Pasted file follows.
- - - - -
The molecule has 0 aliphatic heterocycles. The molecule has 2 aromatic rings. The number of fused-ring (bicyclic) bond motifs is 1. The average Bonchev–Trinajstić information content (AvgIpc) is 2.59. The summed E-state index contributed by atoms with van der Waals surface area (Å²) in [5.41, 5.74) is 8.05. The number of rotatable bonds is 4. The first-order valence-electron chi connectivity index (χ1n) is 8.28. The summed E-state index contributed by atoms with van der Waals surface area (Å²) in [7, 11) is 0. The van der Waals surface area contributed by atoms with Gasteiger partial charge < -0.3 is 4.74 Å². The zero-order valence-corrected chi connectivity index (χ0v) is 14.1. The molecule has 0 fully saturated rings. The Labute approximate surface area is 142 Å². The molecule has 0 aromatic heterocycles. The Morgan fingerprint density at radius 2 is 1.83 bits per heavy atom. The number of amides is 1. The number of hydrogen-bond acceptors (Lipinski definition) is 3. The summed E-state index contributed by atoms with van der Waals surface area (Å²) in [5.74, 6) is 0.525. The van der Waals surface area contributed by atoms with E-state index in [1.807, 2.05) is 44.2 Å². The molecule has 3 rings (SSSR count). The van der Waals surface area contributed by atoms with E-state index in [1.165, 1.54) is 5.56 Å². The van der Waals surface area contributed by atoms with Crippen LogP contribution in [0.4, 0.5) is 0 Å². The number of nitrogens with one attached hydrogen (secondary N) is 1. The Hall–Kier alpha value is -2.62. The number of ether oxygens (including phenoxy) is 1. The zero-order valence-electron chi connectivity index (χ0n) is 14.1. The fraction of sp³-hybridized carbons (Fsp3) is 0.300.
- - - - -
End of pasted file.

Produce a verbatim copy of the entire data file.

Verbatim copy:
The molecule has 0 aliphatic heterocycles. The molecule has 2 aromatic rings. The number of fused-ring (bicyclic) bond motifs is 1. The average Bonchev–Trinajstić information content (AvgIpc) is 2.59. The summed E-state index contributed by atoms with van der Waals surface area (Å²) in [5.41, 5.74) is 8.05. The number of rotatable bonds is 4. The first-order valence-electron chi connectivity index (χ1n) is 8.28. The summed E-state index contributed by atoms with van der Waals surface area (Å²) in [7, 11) is 0. The van der Waals surface area contributed by atoms with Gasteiger partial charge < -0.3 is 4.74 Å². The zero-order valence-corrected chi connectivity index (χ0v) is 14.1. The molecule has 0 fully saturated rings. The Labute approximate surface area is 142 Å². The molecule has 0 aromatic heterocycles. The Morgan fingerprint density at radius 2 is 1.83 bits per heavy atom. The number of amides is 1. The number of hydrogen-bond acceptors (Lipinski definition) is 3. The summed E-state index contributed by atoms with van der Waals surface area (Å²) in [5.74, 6) is 0.525. The van der Waals surface area contributed by atoms with E-state index in [1.807, 2.05) is 44.2 Å². The molecule has 3 rings (SSSR count). The van der Waals surface area contributed by atoms with E-state index in [1.165, 1.54) is 5.56 Å². The van der Waals surface area contributed by atoms with Crippen LogP contribution in [0.4, 0.5) is 0 Å². The number of nitrogens with one attached hydrogen (secondary N) is 1. The Hall–Kier alpha value is -2.62. The number of ether oxygens (including phenoxy) is 1. The zero-order valence-electron chi connectivity index (χ0n) is 14.1. The fraction of sp³-hybridized carbons (Fsp3) is 0.300.